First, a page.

Part One Academic Writing Essentials
Unit 1 Introduction to Academic Writing
- To understand what academic writing is
- To learn the characteristics of academic writing and ways to achieve them
- To address some common misconceptions about writing
I. Warm – Up
Discuss in groups:
- Do you like writing in your native language? What do you usually write about?
- How do you like writing in English? When do you write in English?
- What makes good writing in your native language? In English?
- What is your most unforgettable writing experience in either language?
- What are the purposes of writing?
- What areas of English writing are easy for you? What areas are challenging?
- What expectations do you have for this course?
- What do you think academic writing is?
II. Definition of Academic Writing
What is writing for? As you have just discussed, the simplest answer is to communicate meaning.
People write for different purposes. For example,
- Some of them write to inform, as in news stories and technical manuals.
- Some write to entertain, as in fictions and movie scripts.
- In daily life, people may scribble a short reminder note, compose a festive party invitation, or craft a well-versed love letter.
- In work, meeting memos and business reports are very common.
- In colleges and universities, students write paragraphs, essays, research papers, lab reports, and many others. These forms of writing are called academic writing – a formal, nonfictional written piece of work for learning, teaching, and researching.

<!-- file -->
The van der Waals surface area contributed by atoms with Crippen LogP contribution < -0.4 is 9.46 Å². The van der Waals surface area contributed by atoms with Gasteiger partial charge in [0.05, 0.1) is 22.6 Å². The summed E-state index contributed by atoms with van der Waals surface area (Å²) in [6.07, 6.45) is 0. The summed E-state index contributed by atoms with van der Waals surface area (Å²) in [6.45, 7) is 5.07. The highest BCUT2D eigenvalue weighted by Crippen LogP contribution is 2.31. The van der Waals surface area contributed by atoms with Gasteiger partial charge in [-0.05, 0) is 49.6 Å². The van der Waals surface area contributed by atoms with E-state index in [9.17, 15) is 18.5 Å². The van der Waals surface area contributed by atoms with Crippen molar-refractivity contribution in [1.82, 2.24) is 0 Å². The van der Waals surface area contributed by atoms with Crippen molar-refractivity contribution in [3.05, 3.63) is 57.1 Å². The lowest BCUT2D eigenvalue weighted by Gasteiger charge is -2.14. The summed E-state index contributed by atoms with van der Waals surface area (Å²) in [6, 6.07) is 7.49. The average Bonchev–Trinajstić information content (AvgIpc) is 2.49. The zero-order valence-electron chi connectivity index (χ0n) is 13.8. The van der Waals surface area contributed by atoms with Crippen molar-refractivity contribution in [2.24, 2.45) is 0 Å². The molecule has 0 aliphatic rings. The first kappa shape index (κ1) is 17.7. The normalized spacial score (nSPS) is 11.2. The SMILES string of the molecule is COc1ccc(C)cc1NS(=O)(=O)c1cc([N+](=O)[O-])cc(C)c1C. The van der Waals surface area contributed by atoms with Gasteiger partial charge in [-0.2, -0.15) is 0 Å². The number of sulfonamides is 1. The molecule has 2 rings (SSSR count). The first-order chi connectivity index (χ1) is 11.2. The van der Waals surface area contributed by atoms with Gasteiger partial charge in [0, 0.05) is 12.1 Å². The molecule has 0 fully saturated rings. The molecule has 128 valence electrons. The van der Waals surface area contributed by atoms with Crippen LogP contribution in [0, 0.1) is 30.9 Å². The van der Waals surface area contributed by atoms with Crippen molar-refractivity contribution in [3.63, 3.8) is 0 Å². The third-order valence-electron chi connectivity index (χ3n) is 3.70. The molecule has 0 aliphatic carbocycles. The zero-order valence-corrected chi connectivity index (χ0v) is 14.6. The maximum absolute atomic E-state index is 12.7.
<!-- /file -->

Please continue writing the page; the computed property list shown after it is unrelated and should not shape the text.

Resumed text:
It is the last type – academic writing – that this course is introducing and focusing on. At this intermediate level, you will be learning the basic styles and uses as well as practicing editing skills associated with academic writing to be ready for higher-level compositions in colleges and universities.
III. Characteristics of Academic Writing
All types of writing share many aspects in common. However, each type has its own characteristics. Academic writing is characterized by the following:
1. Logical and direct
Academic writing in English uses a very linear organizational style. This means that the writers explain their information in a straightforward way, like a vertical line – the main idea first, followed by supporting ideas to explain the main idea, and a conclusion that signals the completion of the explanation.
Unlike the approaches in some other countries, the American style requires the students to state their focus early in their writing, without “hiding” the points or “circulating” hints till the end of writing.
Formal, standard English is expected. This requires a good understanding of formal grammar and usage. Colloquial and spoken English should not be used.
Writing clearly is extremely important as the purpose of writing is not only to clarify your own thoughts but also to communicate them for others to understand. To achieve this, you should not translate from your native language and should always proofread your writing for accuracy.
Being concise means not repeating the same words and ideas unnecessarily. Sometimes, repetition is important to emphasize a point, but most often needless duplications of the same ideas may make your writing redundant and inefficient.